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by Roy L. Pickering Jr.

The dead body didn’t disturb Albert.  After all,
he was a coroner by trade, having defaulted
to the profession when he tired of the politics
of medical school.  This one was rather
unique, however.  He usually saw corpses
without any clothing on, unless toe tags were
to be counted as apparel.  Albert was also
accustomed to them being laid out on an
examining table rather than his living room
rug.  And it was uncommon for him to view
death-inflicting wounds when they were still
this fresh.

The fact that Norene was dead came as no
surprise to him, for she had been resolved to
kill herself.  Albert protested at first, but only
at first, and with hope that his insincerity was
effectively masked.  Her death was simply
speeding up the inevitable results of his well
laid plan.  It would save him the expense of a
lawyer and a long battle for palimony.  And
even if it had been to Albert’s advantage that
his wife remain amongst the living, he
doubted his considerable powers of
persuasion would have been up to the task.  
Norene was a woman who held fast to her
convictions, no matter where they led her.  So
Albert had accepted her final, fatal intention
as he did all of its predecessors, and did his
best not to appear as grateful as he was.

She selected her birthday as the date, fond
as she was of irony.  This meant waiting a
couple of months.  Norene hated to
procrastinate once she’d made a decision,
but she could also exercise tremendous
patience if the passage of time was
necessary to make a grand gesture.  Albert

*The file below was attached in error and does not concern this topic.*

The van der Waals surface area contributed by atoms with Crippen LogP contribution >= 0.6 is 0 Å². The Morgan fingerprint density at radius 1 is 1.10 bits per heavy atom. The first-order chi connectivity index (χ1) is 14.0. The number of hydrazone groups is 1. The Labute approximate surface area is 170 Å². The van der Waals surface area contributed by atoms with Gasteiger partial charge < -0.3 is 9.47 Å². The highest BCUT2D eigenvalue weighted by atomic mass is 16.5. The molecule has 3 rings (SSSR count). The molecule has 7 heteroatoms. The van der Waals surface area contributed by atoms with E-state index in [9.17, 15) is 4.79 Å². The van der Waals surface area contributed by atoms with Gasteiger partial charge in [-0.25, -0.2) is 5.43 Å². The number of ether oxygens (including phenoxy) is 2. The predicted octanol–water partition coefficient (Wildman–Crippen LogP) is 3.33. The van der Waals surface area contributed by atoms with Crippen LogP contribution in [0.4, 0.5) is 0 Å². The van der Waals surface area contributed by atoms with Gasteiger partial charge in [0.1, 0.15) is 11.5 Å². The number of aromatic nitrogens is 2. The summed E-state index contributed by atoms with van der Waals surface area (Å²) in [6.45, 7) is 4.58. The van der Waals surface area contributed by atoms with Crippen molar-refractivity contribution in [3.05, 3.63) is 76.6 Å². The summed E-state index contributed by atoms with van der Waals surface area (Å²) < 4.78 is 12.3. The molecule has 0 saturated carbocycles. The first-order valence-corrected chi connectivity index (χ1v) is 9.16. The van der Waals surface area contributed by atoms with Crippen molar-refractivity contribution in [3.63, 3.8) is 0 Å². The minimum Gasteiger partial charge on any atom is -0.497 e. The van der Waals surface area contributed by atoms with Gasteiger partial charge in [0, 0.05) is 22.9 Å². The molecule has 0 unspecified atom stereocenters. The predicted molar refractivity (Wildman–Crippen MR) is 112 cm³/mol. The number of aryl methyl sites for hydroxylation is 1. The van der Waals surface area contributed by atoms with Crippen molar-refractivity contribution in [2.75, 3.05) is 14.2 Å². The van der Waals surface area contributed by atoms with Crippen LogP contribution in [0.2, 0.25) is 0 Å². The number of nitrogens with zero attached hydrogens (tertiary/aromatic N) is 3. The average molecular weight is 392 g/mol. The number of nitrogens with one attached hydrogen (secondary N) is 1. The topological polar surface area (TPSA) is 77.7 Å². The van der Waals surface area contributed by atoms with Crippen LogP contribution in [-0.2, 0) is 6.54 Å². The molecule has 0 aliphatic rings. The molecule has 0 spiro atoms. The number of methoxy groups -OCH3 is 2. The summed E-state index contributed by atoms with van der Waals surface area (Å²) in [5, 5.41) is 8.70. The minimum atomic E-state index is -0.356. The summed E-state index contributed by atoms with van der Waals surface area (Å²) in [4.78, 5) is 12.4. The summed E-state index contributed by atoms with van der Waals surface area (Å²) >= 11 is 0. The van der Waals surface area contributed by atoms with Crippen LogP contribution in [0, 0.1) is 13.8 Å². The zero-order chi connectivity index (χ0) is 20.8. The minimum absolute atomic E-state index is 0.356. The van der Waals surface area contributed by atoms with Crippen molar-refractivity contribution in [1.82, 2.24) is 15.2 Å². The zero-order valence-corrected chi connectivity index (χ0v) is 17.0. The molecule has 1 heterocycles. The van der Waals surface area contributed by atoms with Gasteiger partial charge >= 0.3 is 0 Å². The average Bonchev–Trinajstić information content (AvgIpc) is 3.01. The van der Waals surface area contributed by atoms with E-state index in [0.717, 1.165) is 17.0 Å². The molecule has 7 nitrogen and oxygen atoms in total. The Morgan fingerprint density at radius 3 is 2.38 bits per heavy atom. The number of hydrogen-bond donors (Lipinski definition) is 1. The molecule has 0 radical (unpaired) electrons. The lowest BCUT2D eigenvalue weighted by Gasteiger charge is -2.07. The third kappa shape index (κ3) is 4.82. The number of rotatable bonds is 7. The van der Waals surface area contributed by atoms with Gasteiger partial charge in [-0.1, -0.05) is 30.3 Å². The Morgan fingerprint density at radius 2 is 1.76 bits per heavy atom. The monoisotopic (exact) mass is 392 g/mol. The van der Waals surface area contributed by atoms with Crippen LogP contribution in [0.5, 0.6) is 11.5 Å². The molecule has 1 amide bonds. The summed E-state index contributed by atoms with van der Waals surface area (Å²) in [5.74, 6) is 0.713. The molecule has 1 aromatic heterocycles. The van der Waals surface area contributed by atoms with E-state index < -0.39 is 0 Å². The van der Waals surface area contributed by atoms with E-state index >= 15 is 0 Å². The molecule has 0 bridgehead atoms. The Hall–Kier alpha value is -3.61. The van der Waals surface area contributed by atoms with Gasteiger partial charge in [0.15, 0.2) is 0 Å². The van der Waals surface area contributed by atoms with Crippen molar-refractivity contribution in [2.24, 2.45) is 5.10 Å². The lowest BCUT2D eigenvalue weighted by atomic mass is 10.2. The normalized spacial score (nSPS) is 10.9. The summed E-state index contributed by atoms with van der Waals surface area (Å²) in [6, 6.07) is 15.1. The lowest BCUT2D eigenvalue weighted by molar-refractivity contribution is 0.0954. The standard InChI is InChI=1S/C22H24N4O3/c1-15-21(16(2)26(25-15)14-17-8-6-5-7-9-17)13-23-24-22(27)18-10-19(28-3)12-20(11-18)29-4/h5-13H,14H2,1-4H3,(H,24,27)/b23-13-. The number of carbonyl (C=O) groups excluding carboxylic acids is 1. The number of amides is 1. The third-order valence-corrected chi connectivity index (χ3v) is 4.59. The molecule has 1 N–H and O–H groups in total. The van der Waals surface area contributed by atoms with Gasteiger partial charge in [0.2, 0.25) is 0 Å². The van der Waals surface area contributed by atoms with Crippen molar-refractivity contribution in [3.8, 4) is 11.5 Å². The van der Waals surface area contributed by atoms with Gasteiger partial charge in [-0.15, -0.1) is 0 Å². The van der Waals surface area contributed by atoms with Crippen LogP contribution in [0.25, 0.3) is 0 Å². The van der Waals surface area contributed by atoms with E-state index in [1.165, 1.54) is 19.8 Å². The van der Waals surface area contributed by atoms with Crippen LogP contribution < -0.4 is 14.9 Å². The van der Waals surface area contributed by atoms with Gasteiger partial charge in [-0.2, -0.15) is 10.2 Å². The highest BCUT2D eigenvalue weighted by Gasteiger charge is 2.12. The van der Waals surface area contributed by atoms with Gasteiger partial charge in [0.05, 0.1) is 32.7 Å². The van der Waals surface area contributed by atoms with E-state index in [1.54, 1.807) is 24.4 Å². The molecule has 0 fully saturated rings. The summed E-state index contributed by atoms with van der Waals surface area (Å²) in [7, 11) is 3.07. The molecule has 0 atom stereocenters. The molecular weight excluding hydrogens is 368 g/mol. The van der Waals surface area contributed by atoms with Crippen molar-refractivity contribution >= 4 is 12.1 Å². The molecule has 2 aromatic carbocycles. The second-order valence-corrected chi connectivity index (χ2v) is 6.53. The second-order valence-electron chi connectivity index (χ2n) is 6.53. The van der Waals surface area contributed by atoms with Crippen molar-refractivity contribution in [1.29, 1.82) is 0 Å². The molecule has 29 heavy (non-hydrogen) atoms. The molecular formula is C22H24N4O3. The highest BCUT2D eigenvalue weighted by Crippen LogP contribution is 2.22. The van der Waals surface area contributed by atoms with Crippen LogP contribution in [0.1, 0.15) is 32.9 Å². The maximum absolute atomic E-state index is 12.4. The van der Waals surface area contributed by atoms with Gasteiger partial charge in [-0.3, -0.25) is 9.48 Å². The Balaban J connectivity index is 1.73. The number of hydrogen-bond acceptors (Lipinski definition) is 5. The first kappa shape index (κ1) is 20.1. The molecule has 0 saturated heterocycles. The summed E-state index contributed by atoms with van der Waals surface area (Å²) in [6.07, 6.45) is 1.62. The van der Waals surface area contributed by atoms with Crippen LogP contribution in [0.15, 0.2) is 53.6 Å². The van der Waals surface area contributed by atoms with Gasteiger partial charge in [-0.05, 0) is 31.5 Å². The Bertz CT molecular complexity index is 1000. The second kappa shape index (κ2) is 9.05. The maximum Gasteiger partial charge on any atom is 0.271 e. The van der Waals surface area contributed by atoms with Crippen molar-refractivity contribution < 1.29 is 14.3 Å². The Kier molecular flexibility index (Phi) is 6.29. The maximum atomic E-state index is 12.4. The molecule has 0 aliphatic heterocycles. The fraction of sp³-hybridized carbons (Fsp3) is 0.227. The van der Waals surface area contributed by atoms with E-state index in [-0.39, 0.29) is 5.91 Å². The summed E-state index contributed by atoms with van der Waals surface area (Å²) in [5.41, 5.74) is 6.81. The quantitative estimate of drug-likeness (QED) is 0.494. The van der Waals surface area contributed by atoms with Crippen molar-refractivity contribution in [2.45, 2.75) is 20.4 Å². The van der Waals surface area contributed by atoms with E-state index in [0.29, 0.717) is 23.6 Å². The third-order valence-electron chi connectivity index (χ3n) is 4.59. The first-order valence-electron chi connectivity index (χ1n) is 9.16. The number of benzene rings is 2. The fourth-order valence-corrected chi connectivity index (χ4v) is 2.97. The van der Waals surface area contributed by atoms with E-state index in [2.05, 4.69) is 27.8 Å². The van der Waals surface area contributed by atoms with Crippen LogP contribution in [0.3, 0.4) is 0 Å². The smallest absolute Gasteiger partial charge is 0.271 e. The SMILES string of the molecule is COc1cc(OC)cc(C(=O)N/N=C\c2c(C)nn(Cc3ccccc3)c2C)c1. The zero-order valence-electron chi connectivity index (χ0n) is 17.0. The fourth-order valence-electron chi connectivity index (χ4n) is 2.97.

accepted the task of matching her patience.

He had been told to go out at 3:00 in the
afternoon and not return for at least an hour.  
Albert dutifully spent the time in his favorite
café, sketching people as they laid out glossy
magazines and sipped overpriced coffee
concoctions with exotic, polysyllabic Italian
names.  He was proud to be artistically
skilled along with being fiercely intelligent
and irresistibly handsome.  With his many
gifts, Albert saw himself as deserving of the
very best.  He had always been certain that in
time he would receive his due.  Now that time
had arrived.

Upon his return home, he found Norene
laying spread eagle, as if she had died in
mid-air while executing a cheerleader
maneuver and came neatly down without
changing position.  A single bullet hole had
pierced her silk Dolce Gabbana blouse
directly where her heart now stood still.  
There was no gun to be found near her.  It
was immediately obvious that despite her
resolve, Norene had not committed suicide.  
She had been murdered.

Norene may have had no true friends to
speak of, merely acquaintances that chose to
remain in her good graces, but she had no
enemies to speak of either.  It was quite
natural for Albert to wonder who could have
done this, and for what purpose.

He tapped his fingers on one of the
numerous sculptures his deceased wife had
purchased.  Albert couldn’t wait to unload the
monstrosities, which would fetch hefty profits